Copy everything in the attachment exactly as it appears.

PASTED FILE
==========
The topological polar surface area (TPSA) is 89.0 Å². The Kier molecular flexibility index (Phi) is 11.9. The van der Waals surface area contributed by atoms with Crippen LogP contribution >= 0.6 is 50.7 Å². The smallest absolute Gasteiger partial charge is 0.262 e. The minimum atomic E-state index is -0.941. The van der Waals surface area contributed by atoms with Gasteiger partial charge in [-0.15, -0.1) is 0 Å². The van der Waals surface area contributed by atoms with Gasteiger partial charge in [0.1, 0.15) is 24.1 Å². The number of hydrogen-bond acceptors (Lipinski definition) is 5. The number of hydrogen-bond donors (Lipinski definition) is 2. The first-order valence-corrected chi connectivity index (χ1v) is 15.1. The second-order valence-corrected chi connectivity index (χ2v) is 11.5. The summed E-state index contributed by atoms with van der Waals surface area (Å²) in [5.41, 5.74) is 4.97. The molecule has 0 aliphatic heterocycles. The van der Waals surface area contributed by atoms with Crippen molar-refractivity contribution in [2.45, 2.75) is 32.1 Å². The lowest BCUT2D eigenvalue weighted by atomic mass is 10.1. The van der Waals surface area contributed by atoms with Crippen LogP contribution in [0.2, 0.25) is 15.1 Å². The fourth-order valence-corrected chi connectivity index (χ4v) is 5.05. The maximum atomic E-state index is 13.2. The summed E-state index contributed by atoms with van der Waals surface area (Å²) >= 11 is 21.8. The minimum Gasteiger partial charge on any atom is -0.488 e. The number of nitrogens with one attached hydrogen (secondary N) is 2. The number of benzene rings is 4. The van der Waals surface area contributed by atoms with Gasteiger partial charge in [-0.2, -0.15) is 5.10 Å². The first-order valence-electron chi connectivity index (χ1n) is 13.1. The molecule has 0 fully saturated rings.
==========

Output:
The topological polar surface area (TPSA) is 89.0 Å². The Kier molecular flexibility index (Phi) is 11.9. The van der Waals surface area contributed by atoms with Crippen LogP contribution >= 0.6 is 50.7 Å². The smallest absolute Gasteiger partial charge is 0.262 e. The minimum atomic E-state index is -0.941. The van der Waals surface area contributed by atoms with Gasteiger partial charge in [-0.15, -0.1) is 0 Å². The van der Waals surface area contributed by atoms with Gasteiger partial charge in [0.1, 0.15) is 24.1 Å². The number of hydrogen-bond acceptors (Lipinski definition) is 5. The number of hydrogen-bond donors (Lipinski definition) is 2. The first-order valence-corrected chi connectivity index (χ1v) is 15.1. The second-order valence-corrected chi connectivity index (χ2v) is 11.5. The summed E-state index contributed by atoms with van der Waals surface area (Å²) in [5.41, 5.74) is 4.97. The molecule has 0 aliphatic heterocycles. The van der Waals surface area contributed by atoms with Crippen molar-refractivity contribution in [2.45, 2.75) is 32.1 Å². The lowest BCUT2D eigenvalue weighted by atomic mass is 10.1. The van der Waals surface area contributed by atoms with Crippen LogP contribution in [0.2, 0.25) is 15.1 Å². The fourth-order valence-corrected chi connectivity index (χ4v) is 5.05. The maximum atomic E-state index is 13.2. The summed E-state index contributed by atoms with van der Waals surface area (Å²) >= 11 is 21.8. The minimum Gasteiger partial charge on any atom is -0.488 e. The number of nitrogens with one attached hydrogen (secondary N) is 2. The number of benzene rings is 4. The van der Waals surface area contributed by atoms with Gasteiger partial charge in [-0.2, -0.15) is 5.10 Å². The first-order valence-electron chi connectivity index (χ1n) is 13.1. The molecule has 0 fully saturated rings.